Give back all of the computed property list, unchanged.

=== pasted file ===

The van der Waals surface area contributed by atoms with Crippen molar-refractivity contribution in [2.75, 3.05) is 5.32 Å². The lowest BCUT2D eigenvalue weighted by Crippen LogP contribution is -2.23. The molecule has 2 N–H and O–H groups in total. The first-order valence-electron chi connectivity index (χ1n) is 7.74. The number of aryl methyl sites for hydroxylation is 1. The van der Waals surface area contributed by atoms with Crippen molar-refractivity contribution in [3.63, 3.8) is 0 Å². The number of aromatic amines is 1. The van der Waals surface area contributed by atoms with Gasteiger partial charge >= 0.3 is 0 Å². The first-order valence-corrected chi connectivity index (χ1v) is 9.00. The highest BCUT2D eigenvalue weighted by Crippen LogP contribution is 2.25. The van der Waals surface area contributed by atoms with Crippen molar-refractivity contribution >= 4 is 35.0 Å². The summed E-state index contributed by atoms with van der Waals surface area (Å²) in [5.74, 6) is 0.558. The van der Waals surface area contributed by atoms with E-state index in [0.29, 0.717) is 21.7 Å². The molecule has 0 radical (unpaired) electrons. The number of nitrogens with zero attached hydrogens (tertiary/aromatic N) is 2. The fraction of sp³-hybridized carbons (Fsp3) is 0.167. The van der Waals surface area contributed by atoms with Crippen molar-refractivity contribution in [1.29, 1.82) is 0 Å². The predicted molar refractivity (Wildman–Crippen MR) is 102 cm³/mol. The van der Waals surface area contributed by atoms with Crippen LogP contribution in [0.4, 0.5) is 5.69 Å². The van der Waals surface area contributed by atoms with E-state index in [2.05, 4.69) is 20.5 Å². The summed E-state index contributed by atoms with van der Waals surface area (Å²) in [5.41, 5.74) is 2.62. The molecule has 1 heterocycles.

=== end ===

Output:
The van der Waals surface area contributed by atoms with Crippen molar-refractivity contribution in [2.75, 3.05) is 5.32 Å². The lowest BCUT2D eigenvalue weighted by Crippen LogP contribution is -2.23. The molecule has 2 N–H and O–H groups in total. The first-order valence-electron chi connectivity index (χ1n) is 7.74. The number of aryl methyl sites for hydroxylation is 1. The van der Waals surface area contributed by atoms with Crippen molar-refractivity contribution in [3.63, 3.8) is 0 Å². The number of aromatic amines is 1. The van der Waals surface area contributed by atoms with Gasteiger partial charge >= 0.3 is 0 Å². The first-order valence-corrected chi connectivity index (χ1v) is 9.00. The highest BCUT2D eigenvalue weighted by Crippen LogP contribution is 2.25. The van der Waals surface area contributed by atoms with Crippen molar-refractivity contribution >= 4 is 35.0 Å². The summed E-state index contributed by atoms with van der Waals surface area (Å²) in [5.74, 6) is 0.558. The van der Waals surface area contributed by atoms with E-state index in [0.29, 0.717) is 21.7 Å². The molecule has 0 radical (unpaired) electrons. The number of nitrogens with zero attached hydrogens (tertiary/aromatic N) is 2. The fraction of sp³-hybridized carbons (Fsp3) is 0.167. The van der Waals surface area contributed by atoms with Crippen molar-refractivity contribution in [1.29, 1.82) is 0 Å². The predicted molar refractivity (Wildman–Crippen MR) is 102 cm³/mol. The van der Waals surface area contributed by atoms with Crippen LogP contribution in [0.4, 0.5) is 5.69 Å². The van der Waals surface area contributed by atoms with E-state index in [2.05, 4.69) is 20.5 Å². The summed E-state index contributed by atoms with van der Waals surface area (Å²) in [5.41, 5.74) is 2.62. The molecule has 1 heterocycles.